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The NCAA's New 'Rich Paul Rule' Is Simply About Power

Updated: Nov 6, 2020

Written By|Shannon Johnson

The NCAA is the subject of much debate once again. On Tuesday the NCAA released a memo with regarding their new guidelines for agents representing basketball players entering the draft. The memo states that all agents must have a bachelor degree, be certified by the NBPA for at least 3 years, have professional liability insurance, as well as an exam taken in person at the NCAA offices in Indianapolis to qualify. This has been dubbed by many players in the NBA as “The Rich Paul Rule”.

Rich Paul, who is LeBron James’ best friend, is arguably one of the most powerful agents in the game right now, does not have a bachelor’s degree despite representing star players such as LeBron James, Anthony Davis, Draymond Green, and Ben Simmons whom all have contracts in excess of 100 million dollars. Many players took to Twitter and other social media to show their distaste for the new rule.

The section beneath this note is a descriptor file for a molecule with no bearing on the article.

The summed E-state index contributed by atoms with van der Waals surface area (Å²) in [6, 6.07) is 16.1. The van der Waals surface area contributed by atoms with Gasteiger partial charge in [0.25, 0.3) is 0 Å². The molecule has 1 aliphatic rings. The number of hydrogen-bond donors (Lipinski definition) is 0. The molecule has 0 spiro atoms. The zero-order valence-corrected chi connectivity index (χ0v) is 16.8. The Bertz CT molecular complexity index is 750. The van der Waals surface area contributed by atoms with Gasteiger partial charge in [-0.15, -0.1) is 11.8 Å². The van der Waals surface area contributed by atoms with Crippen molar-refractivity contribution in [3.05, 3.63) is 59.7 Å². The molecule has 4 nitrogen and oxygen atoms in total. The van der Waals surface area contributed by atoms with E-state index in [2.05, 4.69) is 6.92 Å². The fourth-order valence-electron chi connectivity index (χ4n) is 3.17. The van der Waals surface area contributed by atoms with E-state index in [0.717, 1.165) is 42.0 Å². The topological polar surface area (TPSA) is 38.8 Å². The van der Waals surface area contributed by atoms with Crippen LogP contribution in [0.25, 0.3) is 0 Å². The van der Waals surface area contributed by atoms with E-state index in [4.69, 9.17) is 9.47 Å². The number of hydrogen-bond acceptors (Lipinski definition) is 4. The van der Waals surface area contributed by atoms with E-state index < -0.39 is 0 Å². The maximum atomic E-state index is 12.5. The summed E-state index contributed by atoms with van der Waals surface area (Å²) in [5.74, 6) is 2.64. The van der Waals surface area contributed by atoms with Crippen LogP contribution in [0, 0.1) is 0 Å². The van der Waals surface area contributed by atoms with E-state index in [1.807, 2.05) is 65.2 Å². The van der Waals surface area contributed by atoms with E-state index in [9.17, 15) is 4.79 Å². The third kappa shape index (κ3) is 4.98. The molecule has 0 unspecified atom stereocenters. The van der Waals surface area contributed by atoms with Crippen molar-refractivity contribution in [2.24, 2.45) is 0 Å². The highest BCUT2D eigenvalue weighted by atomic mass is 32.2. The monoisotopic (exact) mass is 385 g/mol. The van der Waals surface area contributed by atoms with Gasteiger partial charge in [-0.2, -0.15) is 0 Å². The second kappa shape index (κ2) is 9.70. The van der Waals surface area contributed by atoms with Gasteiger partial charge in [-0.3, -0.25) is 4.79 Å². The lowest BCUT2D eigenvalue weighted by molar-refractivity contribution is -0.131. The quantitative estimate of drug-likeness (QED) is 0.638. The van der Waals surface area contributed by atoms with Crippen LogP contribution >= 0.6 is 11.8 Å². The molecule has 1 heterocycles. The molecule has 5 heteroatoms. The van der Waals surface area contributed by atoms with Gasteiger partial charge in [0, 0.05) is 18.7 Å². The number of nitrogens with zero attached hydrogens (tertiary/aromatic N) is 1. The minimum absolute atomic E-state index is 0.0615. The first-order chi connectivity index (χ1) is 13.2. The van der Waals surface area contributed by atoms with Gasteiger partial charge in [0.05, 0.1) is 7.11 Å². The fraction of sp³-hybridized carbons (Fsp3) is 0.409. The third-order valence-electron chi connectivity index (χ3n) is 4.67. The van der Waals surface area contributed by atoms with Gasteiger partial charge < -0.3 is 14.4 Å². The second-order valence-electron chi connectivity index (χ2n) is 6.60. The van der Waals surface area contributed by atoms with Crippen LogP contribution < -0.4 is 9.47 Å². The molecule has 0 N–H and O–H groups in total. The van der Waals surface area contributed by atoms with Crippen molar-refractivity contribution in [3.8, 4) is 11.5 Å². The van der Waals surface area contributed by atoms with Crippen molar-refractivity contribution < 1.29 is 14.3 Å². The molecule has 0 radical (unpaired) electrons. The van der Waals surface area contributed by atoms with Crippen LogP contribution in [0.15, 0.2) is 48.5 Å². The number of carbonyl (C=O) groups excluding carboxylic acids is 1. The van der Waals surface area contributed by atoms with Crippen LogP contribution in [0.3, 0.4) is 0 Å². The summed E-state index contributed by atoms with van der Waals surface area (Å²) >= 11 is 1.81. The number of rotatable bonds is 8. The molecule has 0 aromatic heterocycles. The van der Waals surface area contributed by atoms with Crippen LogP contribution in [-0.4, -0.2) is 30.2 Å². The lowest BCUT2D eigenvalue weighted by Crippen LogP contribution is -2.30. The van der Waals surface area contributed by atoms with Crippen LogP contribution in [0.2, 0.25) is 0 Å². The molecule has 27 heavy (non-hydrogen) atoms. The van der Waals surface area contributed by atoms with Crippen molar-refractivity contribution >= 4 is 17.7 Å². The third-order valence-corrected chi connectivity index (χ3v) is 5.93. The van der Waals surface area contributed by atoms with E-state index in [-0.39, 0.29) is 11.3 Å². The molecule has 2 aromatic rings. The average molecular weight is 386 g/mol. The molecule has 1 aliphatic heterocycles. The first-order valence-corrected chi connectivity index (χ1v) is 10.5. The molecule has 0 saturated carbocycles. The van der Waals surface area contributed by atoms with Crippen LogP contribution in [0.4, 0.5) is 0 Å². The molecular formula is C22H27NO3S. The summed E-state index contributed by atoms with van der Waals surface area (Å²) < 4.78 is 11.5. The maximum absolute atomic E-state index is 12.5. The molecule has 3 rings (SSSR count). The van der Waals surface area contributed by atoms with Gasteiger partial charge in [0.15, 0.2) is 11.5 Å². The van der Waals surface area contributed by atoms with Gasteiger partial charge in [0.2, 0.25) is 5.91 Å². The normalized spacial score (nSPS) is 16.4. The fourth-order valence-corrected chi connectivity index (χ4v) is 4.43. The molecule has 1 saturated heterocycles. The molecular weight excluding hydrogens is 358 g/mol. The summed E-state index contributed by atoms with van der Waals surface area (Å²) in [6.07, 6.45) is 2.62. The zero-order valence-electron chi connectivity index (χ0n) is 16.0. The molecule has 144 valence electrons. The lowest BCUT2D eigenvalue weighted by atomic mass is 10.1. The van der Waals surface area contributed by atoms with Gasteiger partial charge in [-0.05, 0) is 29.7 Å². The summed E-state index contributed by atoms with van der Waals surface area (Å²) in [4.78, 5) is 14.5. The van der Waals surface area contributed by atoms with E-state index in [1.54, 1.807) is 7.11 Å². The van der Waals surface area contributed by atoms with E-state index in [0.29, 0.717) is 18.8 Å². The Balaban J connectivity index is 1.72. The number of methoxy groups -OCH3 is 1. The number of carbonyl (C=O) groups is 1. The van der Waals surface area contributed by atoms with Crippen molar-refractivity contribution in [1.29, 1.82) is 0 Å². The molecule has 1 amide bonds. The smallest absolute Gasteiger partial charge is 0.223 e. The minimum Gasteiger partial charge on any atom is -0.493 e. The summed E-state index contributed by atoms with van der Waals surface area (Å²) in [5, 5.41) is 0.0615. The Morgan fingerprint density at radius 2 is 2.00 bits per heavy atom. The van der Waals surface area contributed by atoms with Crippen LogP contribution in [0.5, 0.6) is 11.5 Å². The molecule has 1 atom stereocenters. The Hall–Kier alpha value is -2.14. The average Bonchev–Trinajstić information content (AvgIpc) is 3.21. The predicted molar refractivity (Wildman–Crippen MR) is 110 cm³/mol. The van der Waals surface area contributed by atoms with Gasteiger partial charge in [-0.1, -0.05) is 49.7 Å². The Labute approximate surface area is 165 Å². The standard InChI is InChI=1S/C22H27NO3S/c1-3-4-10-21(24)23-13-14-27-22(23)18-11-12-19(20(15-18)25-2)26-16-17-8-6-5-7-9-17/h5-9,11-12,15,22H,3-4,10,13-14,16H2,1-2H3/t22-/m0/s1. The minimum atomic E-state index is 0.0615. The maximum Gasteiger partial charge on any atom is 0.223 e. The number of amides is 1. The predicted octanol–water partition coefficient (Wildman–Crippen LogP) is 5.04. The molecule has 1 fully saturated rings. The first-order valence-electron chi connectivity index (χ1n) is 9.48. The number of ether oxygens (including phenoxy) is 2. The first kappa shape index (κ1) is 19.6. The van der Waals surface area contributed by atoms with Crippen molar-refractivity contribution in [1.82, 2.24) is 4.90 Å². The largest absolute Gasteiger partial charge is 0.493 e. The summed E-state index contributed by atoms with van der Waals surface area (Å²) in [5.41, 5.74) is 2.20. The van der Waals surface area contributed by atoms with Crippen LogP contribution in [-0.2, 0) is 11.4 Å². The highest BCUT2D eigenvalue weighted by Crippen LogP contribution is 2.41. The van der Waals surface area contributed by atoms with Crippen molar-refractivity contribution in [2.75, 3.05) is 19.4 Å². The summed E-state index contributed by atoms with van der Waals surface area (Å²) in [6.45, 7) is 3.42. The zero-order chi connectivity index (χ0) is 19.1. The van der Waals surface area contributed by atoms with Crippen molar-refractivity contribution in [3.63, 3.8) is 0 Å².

There are many people out there that feel that the only reason that Rich Paul is in the position that he is in is because he is best friends with Lebron, and that he “cheated”, or had an easier road his way to the top instead of grinding and having to put in years of work to represent some of the games top players even though he is considered to be one of the hardest working men in the business.

There has been outrage from the black community from those who feel like this is just the NCAA flexing its muscles and showing their power again. The NCAA always tends to remind us every year who’s really in charge. Do you think the NCAA is right for mandating this? Leave your comments below.


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